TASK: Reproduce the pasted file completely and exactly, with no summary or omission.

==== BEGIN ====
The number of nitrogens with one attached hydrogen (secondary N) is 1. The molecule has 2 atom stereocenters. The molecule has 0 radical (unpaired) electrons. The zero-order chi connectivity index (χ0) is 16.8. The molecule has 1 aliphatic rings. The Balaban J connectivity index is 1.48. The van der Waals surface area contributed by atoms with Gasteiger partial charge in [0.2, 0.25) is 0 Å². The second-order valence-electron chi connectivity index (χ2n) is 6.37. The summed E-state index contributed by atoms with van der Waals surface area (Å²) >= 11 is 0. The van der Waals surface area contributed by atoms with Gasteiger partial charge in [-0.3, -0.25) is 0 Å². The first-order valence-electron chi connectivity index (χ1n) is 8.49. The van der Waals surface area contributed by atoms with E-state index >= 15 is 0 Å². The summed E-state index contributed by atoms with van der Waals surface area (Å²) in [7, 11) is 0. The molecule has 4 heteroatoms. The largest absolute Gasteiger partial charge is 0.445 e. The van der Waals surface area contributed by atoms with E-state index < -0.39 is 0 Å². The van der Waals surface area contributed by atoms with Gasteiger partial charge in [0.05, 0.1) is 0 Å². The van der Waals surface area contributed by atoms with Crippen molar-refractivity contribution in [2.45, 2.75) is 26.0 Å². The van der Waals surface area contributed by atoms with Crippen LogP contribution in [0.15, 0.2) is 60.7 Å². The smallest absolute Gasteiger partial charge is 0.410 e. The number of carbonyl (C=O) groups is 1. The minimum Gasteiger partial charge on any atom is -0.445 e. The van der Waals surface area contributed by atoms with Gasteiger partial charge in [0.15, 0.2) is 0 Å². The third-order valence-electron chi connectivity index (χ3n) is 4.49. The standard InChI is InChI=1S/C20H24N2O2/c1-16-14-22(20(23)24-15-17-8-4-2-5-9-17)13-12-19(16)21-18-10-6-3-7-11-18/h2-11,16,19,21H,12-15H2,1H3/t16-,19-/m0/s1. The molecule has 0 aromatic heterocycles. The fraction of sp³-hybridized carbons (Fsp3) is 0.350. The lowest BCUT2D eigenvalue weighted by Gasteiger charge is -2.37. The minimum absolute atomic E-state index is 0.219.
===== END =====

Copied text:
The number of nitrogens with one attached hydrogen (secondary N) is 1. The molecule has 2 atom stereocenters. The molecule has 0 radical (unpaired) electrons. The zero-order chi connectivity index (χ0) is 16.8. The molecule has 1 aliphatic rings. The Balaban J connectivity index is 1.48. The van der Waals surface area contributed by atoms with Gasteiger partial charge in [0.2, 0.25) is 0 Å². The second-order valence-electron chi connectivity index (χ2n) is 6.37. The summed E-state index contributed by atoms with van der Waals surface area (Å²) >= 11 is 0. The van der Waals surface area contributed by atoms with Gasteiger partial charge in [-0.3, -0.25) is 0 Å². The first-order valence-electron chi connectivity index (χ1n) is 8.49. The van der Waals surface area contributed by atoms with E-state index >= 15 is 0 Å². The summed E-state index contributed by atoms with van der Waals surface area (Å²) in [7, 11) is 0. The molecule has 4 heteroatoms. The largest absolute Gasteiger partial charge is 0.445 e. The van der Waals surface area contributed by atoms with E-state index < -0.39 is 0 Å². The van der Waals surface area contributed by atoms with Gasteiger partial charge in [0.05, 0.1) is 0 Å². The van der Waals surface area contributed by atoms with Crippen molar-refractivity contribution in [2.45, 2.75) is 26.0 Å². The van der Waals surface area contributed by atoms with Crippen LogP contribution in [0.15, 0.2) is 60.7 Å². The smallest absolute Gasteiger partial charge is 0.410 e. The number of carbonyl (C=O) groups is 1. The minimum Gasteiger partial charge on any atom is -0.445 e. The van der Waals surface area contributed by atoms with Gasteiger partial charge in [0.15, 0.2) is 0 Å². The third-order valence-electron chi connectivity index (χ3n) is 4.49. The standard InChI is InChI=1S/C20H24N2O2/c1-16-14-22(20(23)24-15-17-8-4-2-5-9-17)13-12-19(16)21-18-10-6-3-7-11-18/h2-11,16,19,21H,12-15H2,1H3/t16-,19-/m0/s1. The molecule has 0 aromatic heterocycles. The fraction of sp³-hybridized carbons (Fsp3) is 0.350. The lowest BCUT2D eigenvalue weighted by Gasteiger charge is -2.37. The minimum absolute atomic E-state index is 0.219.